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dtrr

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lifelines & graduate gallery
2007
 
laser etched laminex, found photoframes, plywood, adhesive vinyl, hinged perspex 'doors', and patient photographs
Hobart, Tasmania, Australia
H 2400 X W 8125 X D 100mm
Lifelines 'Almost two years ago, John and his wife Sonia discovered that there were complications with their pregnancy. Unnamed and unborn at that time, Vincenzo Vella was found to have a benign tumour growing on his tiny body. John has always developed sculptural work that is personal and candid, but the commission for this piece stepped into a different terrain as it was a direct translation of his own emotions - fear, love, frustration and anger. His response to the brief for a small waiting and reception area of the clinic was to consider what any one of those parents might need as they sit in those waiting chairs. He proposed an installation that wrapped the space and the occupant, like a cave, a womb, a grotto. He drew in personal memories of Malta where exvoto - walls of votives, photographs and flowers - are made to give thanks to the saints, and he also referenced the stained glass of places of worship or contemplation'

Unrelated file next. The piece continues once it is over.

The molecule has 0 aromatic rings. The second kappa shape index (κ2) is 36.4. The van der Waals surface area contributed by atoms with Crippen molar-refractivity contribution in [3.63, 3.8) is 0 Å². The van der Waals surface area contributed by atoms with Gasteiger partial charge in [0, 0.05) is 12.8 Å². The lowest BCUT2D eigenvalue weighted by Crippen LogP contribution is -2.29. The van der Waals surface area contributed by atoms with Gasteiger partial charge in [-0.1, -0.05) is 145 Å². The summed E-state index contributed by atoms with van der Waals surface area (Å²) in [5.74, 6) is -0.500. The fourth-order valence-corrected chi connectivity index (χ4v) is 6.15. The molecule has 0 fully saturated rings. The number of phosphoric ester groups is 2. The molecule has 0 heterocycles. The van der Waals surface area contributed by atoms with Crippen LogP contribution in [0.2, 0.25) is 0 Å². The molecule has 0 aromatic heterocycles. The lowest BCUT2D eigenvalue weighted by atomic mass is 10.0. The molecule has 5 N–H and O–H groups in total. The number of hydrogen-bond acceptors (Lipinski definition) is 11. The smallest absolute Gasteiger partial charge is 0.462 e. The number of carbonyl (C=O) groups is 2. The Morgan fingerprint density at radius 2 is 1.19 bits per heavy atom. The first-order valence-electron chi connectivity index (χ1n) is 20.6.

Lifelines begins within the small entry niche to the clinic. John's intention was to draw the work outside of the doors as a way to aid the transition into the highly secure ward, because '...once you step through those doors, the world is really different. The work is composed of hundreds of found or salvaged photo frames containing pieces of coloured laminate laser-inscribed with segments of linework from Vincenzo's MRI scan. The frames, which stretch from the entry into the waiting room, fill the entire wall surface, wrapping carefully around signage, intercoms, and fire extinguishers, some boxed out to create relief in the colourful membrane. John's take on the frames of different sizes and materials is that they underline the democracy of this ward by representing of myriad aesthetic beliefs, and each carries the residue of a family. A translucent vinyl outline stretching across a glass partition completes the wrapped space, illustrating Vincenzo's head, abstracted only by the impenetrability of a scan to the uninitiated.' Excerpts from article - Lifelines and Graduate Gallery, Artichoke magazine vl. 23, pp. 89-92 - by Judith Abell